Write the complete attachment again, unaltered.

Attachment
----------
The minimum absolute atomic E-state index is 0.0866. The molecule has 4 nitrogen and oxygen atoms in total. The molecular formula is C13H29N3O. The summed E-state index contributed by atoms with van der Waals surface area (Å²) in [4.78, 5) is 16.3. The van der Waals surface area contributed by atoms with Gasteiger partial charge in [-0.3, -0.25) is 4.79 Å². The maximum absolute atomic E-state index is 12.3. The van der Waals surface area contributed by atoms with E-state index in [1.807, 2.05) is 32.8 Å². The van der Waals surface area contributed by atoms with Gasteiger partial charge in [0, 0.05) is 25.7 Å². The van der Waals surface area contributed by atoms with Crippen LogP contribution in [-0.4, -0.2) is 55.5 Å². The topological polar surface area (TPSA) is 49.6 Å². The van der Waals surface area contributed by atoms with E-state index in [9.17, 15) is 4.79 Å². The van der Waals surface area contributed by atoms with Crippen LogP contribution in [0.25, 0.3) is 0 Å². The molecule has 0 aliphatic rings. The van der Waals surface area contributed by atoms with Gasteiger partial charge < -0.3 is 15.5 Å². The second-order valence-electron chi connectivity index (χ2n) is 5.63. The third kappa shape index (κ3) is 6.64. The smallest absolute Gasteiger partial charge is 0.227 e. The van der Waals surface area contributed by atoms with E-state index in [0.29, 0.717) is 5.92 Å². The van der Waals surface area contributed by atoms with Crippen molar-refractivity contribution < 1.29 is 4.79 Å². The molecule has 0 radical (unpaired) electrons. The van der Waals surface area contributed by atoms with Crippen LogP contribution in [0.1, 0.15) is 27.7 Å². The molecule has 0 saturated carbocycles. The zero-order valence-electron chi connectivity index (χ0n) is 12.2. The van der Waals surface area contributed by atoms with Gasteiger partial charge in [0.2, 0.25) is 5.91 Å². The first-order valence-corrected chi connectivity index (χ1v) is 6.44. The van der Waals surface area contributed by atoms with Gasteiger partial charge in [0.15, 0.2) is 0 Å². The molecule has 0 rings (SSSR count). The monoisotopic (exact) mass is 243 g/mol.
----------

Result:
The minimum absolute atomic E-state index is 0.0866. The molecule has 4 nitrogen and oxygen atoms in total. The molecular formula is C13H29N3O. The summed E-state index contributed by atoms with van der Waals surface area (Å²) in [4.78, 5) is 16.3. The van der Waals surface area contributed by atoms with Gasteiger partial charge in [-0.3, -0.25) is 4.79 Å². The maximum absolute atomic E-state index is 12.3. The van der Waals surface area contributed by atoms with E-state index in [1.807, 2.05) is 32.8 Å². The van der Waals surface area contributed by atoms with Gasteiger partial charge in [0, 0.05) is 25.7 Å². The van der Waals surface area contributed by atoms with Crippen LogP contribution in [-0.4, -0.2) is 55.5 Å². The topological polar surface area (TPSA) is 49.6 Å². The van der Waals surface area contributed by atoms with E-state index in [9.17, 15) is 4.79 Å². The van der Waals surface area contributed by atoms with Crippen LogP contribution in [0.25, 0.3) is 0 Å². The molecule has 0 aliphatic rings. The van der Waals surface area contributed by atoms with Gasteiger partial charge < -0.3 is 15.5 Å². The second-order valence-electron chi connectivity index (χ2n) is 5.63. The third kappa shape index (κ3) is 6.64. The smallest absolute Gasteiger partial charge is 0.227 e. The van der Waals surface area contributed by atoms with E-state index in [0.29, 0.717) is 5.92 Å². The van der Waals surface area contributed by atoms with Crippen molar-refractivity contribution < 1.29 is 4.79 Å². The molecule has 0 radical (unpaired) electrons. The van der Waals surface area contributed by atoms with Crippen LogP contribution in [0.1, 0.15) is 27.7 Å². The molecule has 0 saturated carbocycles. The zero-order valence-electron chi connectivity index (χ0n) is 12.2. The van der Waals surface area contributed by atoms with Gasteiger partial charge in [0.2, 0.25) is 5.91 Å². The first-order valence-corrected chi connectivity index (χ1v) is 6.44. The van der Waals surface area contributed by atoms with Gasteiger partial charge in [0.15, 0.2) is 0 Å². The molecule has 0 rings (SSSR count). The monoisotopic (exact) mass is 243 g/mol.